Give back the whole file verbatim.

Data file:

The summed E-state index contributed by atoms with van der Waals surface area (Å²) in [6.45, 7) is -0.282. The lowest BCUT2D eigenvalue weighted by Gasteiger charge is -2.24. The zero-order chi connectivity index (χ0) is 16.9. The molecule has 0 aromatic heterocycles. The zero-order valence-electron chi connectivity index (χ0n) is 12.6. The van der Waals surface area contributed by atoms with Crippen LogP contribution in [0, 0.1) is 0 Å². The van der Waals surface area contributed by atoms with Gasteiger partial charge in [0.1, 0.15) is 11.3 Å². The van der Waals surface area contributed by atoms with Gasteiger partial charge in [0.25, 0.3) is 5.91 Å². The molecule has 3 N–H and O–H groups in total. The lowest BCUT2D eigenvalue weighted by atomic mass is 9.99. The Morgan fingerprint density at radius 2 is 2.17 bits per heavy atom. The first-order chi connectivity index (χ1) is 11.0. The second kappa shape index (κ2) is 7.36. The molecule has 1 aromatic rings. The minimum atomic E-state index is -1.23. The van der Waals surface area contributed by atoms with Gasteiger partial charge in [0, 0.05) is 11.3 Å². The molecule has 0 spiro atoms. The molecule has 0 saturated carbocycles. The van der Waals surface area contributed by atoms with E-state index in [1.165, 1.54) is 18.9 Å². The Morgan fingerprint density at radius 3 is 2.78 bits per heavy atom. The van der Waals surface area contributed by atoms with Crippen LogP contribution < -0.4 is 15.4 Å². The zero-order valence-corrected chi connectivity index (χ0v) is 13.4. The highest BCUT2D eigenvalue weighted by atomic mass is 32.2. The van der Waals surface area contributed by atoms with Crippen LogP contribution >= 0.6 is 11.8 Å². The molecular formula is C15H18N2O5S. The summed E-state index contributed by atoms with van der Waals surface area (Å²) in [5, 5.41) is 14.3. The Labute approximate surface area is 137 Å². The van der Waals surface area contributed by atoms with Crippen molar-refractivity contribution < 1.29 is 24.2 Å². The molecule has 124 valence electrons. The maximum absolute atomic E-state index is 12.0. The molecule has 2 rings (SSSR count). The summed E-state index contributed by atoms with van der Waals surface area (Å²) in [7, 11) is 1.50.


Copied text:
The summed E-state index contributed by atoms with van der Waals surface area (Å²) in [6.45, 7) is -0.282. The lowest BCUT2D eigenvalue weighted by Gasteiger charge is -2.24. The zero-order chi connectivity index (χ0) is 16.9. The molecule has 0 aromatic heterocycles. The zero-order valence-electron chi connectivity index (χ0n) is 12.6. The van der Waals surface area contributed by atoms with Crippen LogP contribution in [0, 0.1) is 0 Å². The van der Waals surface area contributed by atoms with Gasteiger partial charge in [0.1, 0.15) is 11.3 Å². The van der Waals surface area contributed by atoms with Gasteiger partial charge in [0.25, 0.3) is 5.91 Å². The molecule has 3 N–H and O–H groups in total. The lowest BCUT2D eigenvalue weighted by atomic mass is 9.99. The Morgan fingerprint density at radius 2 is 2.17 bits per heavy atom. The first-order chi connectivity index (χ1) is 11.0. The second kappa shape index (κ2) is 7.36. The molecule has 1 aromatic rings. The minimum atomic E-state index is -1.23. The van der Waals surface area contributed by atoms with Gasteiger partial charge in [0, 0.05) is 11.3 Å². The molecule has 0 spiro atoms. The molecule has 0 saturated carbocycles. The van der Waals surface area contributed by atoms with E-state index in [1.165, 1.54) is 18.9 Å². The Morgan fingerprint density at radius 3 is 2.78 bits per heavy atom. The van der Waals surface area contributed by atoms with Crippen LogP contribution < -0.4 is 15.4 Å². The zero-order valence-corrected chi connectivity index (χ0v) is 13.4. The highest BCUT2D eigenvalue weighted by atomic mass is 32.2. The van der Waals surface area contributed by atoms with Crippen LogP contribution >= 0.6 is 11.8 Å². The molecular formula is C15H18N2O5S. The summed E-state index contributed by atoms with van der Waals surface area (Å²) in [5, 5.41) is 14.3. The Labute approximate surface area is 137 Å². The van der Waals surface area contributed by atoms with Crippen molar-refractivity contribution < 1.29 is 24.2 Å². The molecule has 124 valence electrons. The maximum absolute atomic E-state index is 12.0. The molecule has 2 rings (SSSR count). The summed E-state index contributed by atoms with van der Waals surface area (Å²) in [7, 11) is 1.50.